BICEP2 PAPER IS PUBLISHED

I have made some comments in recent posts based on the following news report of 6 June 2014:

There are a series of claims that the experiment is flawed, and so the paper is being revised and will be resubmitted for publication at a latter date.

Until then, it is recommended that any findings be viewed as preliminary.

I read this as a commendable positive step on the part of the Bicep2 team, and expressed this. But it now turns out that this report was unreliable (and so eggs on my face), for the Bicep2 discovery paper has just been published in full glory today 19 June 2014 (submitted 4 April 2014) in the Physical Review Letters.

There is no hint of any instrumental issues.

This publication provides the essential basis for the nomination for the 2015 Nobel Prize for Physics that was being targeted – potentially the fourth batch of Big Bang Nobel Prizes. No doubt a number of other high profile prizes are in the cards. The Kavli Prize for this discovery has already been announced. So there is no stopping this anymore. That means there is no stopping Big Bang anymore.

It seems that the Planck people are also on board (“Dr. Kovac said the group was in negotiations with the Planck team to collaborate on a more thorough study of the dust.” – NYT). So Planck may even “corroborate” this discovery in Fall. That would certainly clinch the Nobel Prize.

Nothing changes for me. Bicep2 is an instrumental botch up, period. It is scientifically, technically and engineering-wise incapable of making the measurements it claims to have made. Its aperture is far too small to be obseving CMB polarization, and its imaging plane is crappy, resulting in the artifactual gridwork in the sky. I have laid out the case in great detail here – and hopefully this record will endure. (But to what avail?)

The entire Bicep2 paper discussing interpretation of these measurements is thus entirely irrelevant. And so is the discussion in the scientific community of galactic dust. The two camps are jointly helping keep the real issue out of public view.

There is one and only one issue: A scandalous instrumental botch up involving Bicep2 and a number of other currently active instruments. The funding agencies should commission an independent investigation of this before these faulty instruments are used to corroborate one another in their scientific conclusions.

A projection of the telescope’s focal plane gridwork in the sky has now been documented as a great discovery by the establishment’s foremost and toughest journal. This graphic adorns the cover of the journal issue.

After such a resounding endorsement, what is there to say?

I am a little tired. I must now concede technical defeat: In the eyes of the good citizens of the world whom I sought so laboriously to educate, the establishment has shut me down good and proper with this weighty peer-reviewed publication.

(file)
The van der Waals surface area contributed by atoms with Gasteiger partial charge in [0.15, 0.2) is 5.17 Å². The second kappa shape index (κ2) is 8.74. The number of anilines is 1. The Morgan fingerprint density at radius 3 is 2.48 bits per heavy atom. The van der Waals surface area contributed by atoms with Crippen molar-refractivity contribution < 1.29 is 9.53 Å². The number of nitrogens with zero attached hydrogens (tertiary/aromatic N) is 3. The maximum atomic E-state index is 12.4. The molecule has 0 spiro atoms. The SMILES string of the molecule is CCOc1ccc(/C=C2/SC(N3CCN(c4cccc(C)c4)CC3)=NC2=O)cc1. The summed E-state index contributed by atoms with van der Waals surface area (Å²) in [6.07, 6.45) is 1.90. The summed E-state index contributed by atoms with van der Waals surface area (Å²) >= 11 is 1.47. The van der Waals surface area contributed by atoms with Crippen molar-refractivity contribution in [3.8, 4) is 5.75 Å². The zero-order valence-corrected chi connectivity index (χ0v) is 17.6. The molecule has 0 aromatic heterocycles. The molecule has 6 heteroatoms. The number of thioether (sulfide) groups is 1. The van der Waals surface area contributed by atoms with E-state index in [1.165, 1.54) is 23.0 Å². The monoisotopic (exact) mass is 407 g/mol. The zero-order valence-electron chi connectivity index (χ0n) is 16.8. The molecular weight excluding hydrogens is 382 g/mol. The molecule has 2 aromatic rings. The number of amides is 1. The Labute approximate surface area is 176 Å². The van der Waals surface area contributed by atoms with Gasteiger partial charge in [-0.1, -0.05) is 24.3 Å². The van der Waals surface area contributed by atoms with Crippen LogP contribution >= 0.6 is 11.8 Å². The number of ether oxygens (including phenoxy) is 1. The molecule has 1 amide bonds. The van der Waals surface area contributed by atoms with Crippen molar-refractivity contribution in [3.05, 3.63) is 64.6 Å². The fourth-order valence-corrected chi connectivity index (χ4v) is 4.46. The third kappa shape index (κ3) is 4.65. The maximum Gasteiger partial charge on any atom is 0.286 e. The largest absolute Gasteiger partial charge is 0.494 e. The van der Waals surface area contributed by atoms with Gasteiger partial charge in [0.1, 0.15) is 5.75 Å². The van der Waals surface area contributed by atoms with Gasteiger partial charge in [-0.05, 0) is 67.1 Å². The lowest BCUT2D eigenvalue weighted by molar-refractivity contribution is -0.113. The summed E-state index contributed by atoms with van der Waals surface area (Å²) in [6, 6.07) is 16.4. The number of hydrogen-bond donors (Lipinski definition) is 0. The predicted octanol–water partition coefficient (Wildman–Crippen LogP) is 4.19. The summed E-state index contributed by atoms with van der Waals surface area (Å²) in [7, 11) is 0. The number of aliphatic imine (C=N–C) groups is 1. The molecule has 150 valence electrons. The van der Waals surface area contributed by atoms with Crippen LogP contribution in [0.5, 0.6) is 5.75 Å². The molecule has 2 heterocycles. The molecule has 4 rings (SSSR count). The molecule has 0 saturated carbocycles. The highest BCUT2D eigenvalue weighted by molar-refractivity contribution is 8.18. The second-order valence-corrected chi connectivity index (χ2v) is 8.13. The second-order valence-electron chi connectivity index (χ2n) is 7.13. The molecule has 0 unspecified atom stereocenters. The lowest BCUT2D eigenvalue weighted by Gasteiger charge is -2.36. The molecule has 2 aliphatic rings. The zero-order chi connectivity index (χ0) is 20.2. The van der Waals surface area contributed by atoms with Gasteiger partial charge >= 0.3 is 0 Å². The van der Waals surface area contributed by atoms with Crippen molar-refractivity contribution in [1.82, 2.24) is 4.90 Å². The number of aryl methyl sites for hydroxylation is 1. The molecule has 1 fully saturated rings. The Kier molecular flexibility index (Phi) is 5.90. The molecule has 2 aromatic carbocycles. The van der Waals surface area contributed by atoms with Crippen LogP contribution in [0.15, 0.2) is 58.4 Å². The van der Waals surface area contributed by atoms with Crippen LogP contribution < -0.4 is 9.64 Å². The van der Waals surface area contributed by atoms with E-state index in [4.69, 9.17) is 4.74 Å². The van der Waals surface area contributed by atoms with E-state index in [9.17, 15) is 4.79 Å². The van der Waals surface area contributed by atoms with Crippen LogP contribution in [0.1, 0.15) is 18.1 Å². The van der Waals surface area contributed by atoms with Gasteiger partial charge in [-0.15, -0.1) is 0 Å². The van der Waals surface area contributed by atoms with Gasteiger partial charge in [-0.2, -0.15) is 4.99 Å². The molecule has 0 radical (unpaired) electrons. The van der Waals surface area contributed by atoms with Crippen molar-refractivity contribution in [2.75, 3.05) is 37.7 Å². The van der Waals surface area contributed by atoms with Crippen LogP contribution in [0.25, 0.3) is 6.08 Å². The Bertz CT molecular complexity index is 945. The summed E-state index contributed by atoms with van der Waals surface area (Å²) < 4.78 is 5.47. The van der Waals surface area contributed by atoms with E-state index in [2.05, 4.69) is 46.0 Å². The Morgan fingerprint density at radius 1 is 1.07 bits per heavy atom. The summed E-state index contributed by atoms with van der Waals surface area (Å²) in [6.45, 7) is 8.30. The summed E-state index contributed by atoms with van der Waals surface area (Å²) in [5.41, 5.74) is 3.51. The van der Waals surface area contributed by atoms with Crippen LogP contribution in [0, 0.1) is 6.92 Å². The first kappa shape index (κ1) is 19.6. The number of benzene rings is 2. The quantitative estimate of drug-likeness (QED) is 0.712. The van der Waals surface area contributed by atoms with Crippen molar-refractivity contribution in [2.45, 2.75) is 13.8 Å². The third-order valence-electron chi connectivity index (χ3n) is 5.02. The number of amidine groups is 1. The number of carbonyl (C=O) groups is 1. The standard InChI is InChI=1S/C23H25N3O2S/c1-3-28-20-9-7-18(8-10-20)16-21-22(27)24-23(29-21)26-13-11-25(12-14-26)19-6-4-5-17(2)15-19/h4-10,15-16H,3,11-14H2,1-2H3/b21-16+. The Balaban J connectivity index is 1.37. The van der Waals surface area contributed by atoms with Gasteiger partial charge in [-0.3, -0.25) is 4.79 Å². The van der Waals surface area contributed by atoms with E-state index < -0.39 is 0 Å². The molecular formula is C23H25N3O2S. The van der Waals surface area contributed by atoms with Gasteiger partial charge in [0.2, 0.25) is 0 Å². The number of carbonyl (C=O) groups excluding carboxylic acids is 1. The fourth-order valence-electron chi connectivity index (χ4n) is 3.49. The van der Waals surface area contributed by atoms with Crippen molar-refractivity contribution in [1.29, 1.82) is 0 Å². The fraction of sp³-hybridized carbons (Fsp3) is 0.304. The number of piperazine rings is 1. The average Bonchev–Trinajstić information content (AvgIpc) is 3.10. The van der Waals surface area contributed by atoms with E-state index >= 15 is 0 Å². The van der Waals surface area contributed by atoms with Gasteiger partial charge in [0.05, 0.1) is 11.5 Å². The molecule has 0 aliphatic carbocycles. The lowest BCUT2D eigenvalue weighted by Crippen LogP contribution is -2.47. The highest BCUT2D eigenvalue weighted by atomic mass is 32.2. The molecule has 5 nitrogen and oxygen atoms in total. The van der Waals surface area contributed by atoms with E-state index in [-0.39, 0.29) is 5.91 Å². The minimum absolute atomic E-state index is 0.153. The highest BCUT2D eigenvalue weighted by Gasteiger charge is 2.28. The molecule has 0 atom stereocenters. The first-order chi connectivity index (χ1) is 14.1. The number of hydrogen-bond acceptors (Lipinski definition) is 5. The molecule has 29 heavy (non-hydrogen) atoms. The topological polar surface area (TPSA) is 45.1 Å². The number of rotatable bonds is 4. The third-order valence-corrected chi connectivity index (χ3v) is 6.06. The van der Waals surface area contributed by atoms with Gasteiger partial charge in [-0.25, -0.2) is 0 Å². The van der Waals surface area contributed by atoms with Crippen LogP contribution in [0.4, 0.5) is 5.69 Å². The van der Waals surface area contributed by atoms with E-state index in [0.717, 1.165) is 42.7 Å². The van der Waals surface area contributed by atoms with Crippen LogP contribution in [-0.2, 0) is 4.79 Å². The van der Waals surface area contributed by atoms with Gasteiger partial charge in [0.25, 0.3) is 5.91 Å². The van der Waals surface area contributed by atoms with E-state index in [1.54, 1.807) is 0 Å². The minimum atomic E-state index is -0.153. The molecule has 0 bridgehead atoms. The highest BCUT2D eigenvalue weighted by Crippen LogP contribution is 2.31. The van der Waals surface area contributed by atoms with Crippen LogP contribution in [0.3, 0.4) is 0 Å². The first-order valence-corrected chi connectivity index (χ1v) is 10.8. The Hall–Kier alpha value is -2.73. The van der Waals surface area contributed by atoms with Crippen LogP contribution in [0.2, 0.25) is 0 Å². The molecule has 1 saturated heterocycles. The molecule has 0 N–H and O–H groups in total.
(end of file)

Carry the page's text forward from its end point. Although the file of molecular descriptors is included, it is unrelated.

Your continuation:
THE PLANCK FACTOR


Why is the public being psychologically readied to wait on the Planck verdict on the amount of dust and not on the Planck verdict on the swirls in the sky? Because the former would simply change the bicep2 scientific conclusion while the latter would lead headlong into the finding of instrumental botch up.

The planck team should do a thorough engineering study of bicep2 before saying anything.
For Planck Satellite to say that bicep2 measured all dust and no cmb is to acknowledge that bicep2 measured something in the sky. That acknowledgement would be wrong. It would be to use ESA trustworthiness to mask the truth and mislead the world.
It would be John Mather all over again.
Not again, Monsieur Jean-Jacques Dordain?!

Next expected development: Planck Satellite. They have the scientific ability to corroborate my position once again. But will they? Judging from the past, I am not hopeful.

INSTRUMENTAL ARTIFACT BECOMES GRAND DISCOVERY


Pierre Meystre Editor, Physical review letters, american physical society aps, american institue of physics aip, bicep2 discovery, bicep2 keck, harvard smithsonian center for astrophysics, john kovac harvard, Jamie bock caltech, clem pryke minnesota, chao-lin kuo stanford, big bang cosmology inflation theory, b-mode polarization, gravitational waves, kavli prize astrophysics 2014

Pierre Meystre Editor, Physical review letters, american physical society aps, american institute of physics aip, bicep2 discovery, bicep2 keck, harvard smithsonian center for astrophysics, john kovac harvard, Jamie bock caltech, clem pryke minnesota, chao-lin kuo stanford, big bang cosmology inflation theory, b-mode polarization, gravitational waves, kavli prize astrophysics 2014

DUST CANNOT EXPLAIN THE PERIODIC STRUCTURE OF THE BIG BANG UNIVERSE

bicep2 discovery, bicep2 cmb, bicep2 telescope, Planck Satellite, galactic dust, b-mode polarization, cosmic inflation, ias princeton, raphael flauger ias, david spergel princeton, paul steinhardt princeton, uros seljak berkeley, michael mortonson berkeley, subir sarkar oxford, philipp mertsch kavli institute stanford, hao liu niels bohr institut, john kovac harvard, jamie bock caltech, chao-lin kuo stanford, clem pryke minnesota

bicep2 discovery, bicep2 cmb, bicep2 telescope, Planck Satellite, galactic dust, b-mode polarization, cosmic inflation, ias princeton, raphael flauger ias, david spergel princeton, paul steinhardt princeton, uros seljak berkeley, michael mortonson berkeley, subir sarkar oxford, philipp mertsch kavli institute stanford, hao liu niels bohr institut, john kovac harvard, jamie bock caltech, chao-lin kuo stanford, clem pryke minnesota

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